Taking a look at the highlighted ballot measures for individual states reveals how successful progressive beliefs were in this election and how far and fast the country has moved, particularly on the issue of gay rights.  The most eye-catching measures may have been the legalization of marijuana in Washington and Colorado.  This change in drug policy is long overdue in America and these victories bring the country one step closer to alleviating the problem and cost of incarcerating people for this non-violent crime, not to mention hurting the wallets of the violent drug cartels in Mexico.  There is still work to do here since it is illegal on the federal level but there is little doubt now where the U.S. is heading on this issue.  The prohibition of pot is coming to an end and it is only a matter of time before changes on the national level are made.

The state of Florida delivered two victories for the left on ballot measures.  Voters decided blocking women from obtaining abortions using public funding was the wrong way to go and this highly controversial issue is put to rest for now but certainly hasn’t seen its final challenge.  The other issue voted down was the limiting of the Affordable Care Act, particularly voiding the individual mandate for the state.  This went down in Florida but was successfully passed in three other heavily conservative states.  These measures are just for show, of course, as they are likely to be challenged in the courts and struck down as federal precedent will override intrusive state laws.  Three victories for the right, in some respect, but only short-lived ones at best.

But the biggest progressive victory of the night was, without a doubt, gay rights.  Minnesota voters turned down the chance to put a ban on gay marriage in their state constitution, the first defeat in the country of this type of measure.  What’s important here is the fact most of the previous measures of this kind were passed with 60% or more of the vote.  This will likely be the first of many defeats to come for these state constitution amendments.  Three states also took the further step of legalizing gay marriage.  This group of victories was capped by the election of the first gay Senator in U.S. history, Tammy Baldwin.  It should be noted Baldwin’s election comes in the state of Wisconsin where conservatives were recently celebrating victory in Governor Scott Walker’s recall election.  The tide turned quickly in Wisconsin and has clearly turned on the issue of gay rights in the United States.

Tammy Baldwin
Tammy Baldwin

There was one curious loss for the left on election night and it came in a state believed to be one of the most progressive in the country: California.  A ballot measure to ban the death penalty appears to be headed for defeat by a comfortable margin, a victory for those on the right who believe every life is precious and only God can judge when someone lives and dies.  Now they can properly kill people just as God intended.  I think that’s what was intended.  Seemingly intended.  Wait a sec, I’m choking on the confusion of the right’s rhetoric compared to their policy positions.  Regardless, the state of California has decided to continue shouldering the enormous economic cost of keeping prisoners on death row instead of the cheaper and more moral route of life sentences.  The likelihood of this conservative position lasting over time is still slim despite this outcome.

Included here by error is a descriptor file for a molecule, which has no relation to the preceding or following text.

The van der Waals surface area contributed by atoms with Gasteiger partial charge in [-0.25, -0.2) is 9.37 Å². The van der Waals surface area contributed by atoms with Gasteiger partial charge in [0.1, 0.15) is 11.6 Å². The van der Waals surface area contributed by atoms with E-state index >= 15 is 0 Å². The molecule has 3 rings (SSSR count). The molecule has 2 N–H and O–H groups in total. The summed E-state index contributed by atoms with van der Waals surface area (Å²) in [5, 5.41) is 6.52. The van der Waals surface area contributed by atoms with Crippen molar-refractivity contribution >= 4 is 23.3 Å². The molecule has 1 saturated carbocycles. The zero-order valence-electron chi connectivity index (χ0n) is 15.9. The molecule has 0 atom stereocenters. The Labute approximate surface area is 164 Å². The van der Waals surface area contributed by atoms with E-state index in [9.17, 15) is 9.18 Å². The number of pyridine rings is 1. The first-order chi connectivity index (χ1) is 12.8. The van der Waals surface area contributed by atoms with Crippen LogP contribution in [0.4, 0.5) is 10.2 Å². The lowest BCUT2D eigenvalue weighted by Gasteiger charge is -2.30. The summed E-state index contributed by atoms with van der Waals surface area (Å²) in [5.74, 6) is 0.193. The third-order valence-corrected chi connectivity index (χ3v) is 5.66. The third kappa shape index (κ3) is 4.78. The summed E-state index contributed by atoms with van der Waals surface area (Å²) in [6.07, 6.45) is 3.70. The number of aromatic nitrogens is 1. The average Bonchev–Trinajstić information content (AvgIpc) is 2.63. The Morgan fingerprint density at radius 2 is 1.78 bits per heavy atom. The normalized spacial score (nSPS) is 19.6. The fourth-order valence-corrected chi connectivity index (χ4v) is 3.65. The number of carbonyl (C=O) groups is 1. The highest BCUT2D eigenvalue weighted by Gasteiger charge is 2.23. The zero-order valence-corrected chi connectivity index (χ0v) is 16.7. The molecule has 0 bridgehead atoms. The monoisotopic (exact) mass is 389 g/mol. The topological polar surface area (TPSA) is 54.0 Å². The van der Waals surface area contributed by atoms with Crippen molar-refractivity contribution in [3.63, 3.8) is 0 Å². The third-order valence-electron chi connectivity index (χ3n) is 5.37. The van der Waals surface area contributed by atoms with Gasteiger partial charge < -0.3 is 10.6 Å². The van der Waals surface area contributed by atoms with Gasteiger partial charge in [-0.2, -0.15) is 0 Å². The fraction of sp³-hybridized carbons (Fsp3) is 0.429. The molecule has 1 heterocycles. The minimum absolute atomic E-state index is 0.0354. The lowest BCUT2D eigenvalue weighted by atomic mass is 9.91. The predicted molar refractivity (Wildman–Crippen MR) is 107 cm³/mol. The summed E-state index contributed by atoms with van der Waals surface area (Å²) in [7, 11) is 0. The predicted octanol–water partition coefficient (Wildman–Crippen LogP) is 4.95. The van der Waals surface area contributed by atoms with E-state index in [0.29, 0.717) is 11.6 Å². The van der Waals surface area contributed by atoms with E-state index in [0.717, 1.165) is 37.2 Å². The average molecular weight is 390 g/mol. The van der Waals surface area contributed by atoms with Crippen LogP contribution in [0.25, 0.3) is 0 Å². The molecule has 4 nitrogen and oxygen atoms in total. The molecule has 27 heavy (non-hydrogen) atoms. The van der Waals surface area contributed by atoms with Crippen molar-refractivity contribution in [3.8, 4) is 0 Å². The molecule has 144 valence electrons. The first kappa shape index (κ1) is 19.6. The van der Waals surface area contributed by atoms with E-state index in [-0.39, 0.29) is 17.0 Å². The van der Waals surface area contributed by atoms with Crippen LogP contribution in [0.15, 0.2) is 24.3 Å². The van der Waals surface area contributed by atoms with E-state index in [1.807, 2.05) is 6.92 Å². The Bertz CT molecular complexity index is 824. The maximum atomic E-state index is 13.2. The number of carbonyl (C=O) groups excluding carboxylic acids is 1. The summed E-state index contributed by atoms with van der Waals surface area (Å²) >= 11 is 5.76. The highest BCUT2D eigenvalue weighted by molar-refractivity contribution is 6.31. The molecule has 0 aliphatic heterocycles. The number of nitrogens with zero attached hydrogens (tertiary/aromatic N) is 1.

Overall, election night was good for the Democratic Party and great for the progressive minded.  The United States took a small but significant step in the right direction politically and will assuredly continue this progression in the foreseeable future.

Biggest blow to Mexico drug cartels? It could be on your state ballot. – CSMonitor.com

Biggest blow to Mexico drug cartels? It could be on your state ballot. – CSMonitor.com.

U.S. drug policy continuing to evolve.
U.S. drug policy continuing to evolve.

An important issue on the ballot for just a few states but the implications for drug policy across the United States in the future are tremendous.  The article points out the effects on the drug cartels at this time are not as big as they may seem but it is a step in the right direction to stem the violence in Latin America in the long run.  It is also an incremental move in the U.S. toward the seemingly inevitable legalization of marijuana nationwide.  As the public sees the effect on these states is not as bad as perceived and, in fact, is in many ways positive (similar to the medicinal use of pot), more legalization of the drug will occur and quite a few problems will be alleviated in America, such as the incarceration of non-violent criminals and the massive cost that has on communities and the prison system.  As time goes on, many of the myths surrounding marijuana use will be put to rest for good and we will be able to focus on more important issues in the area of drug policy.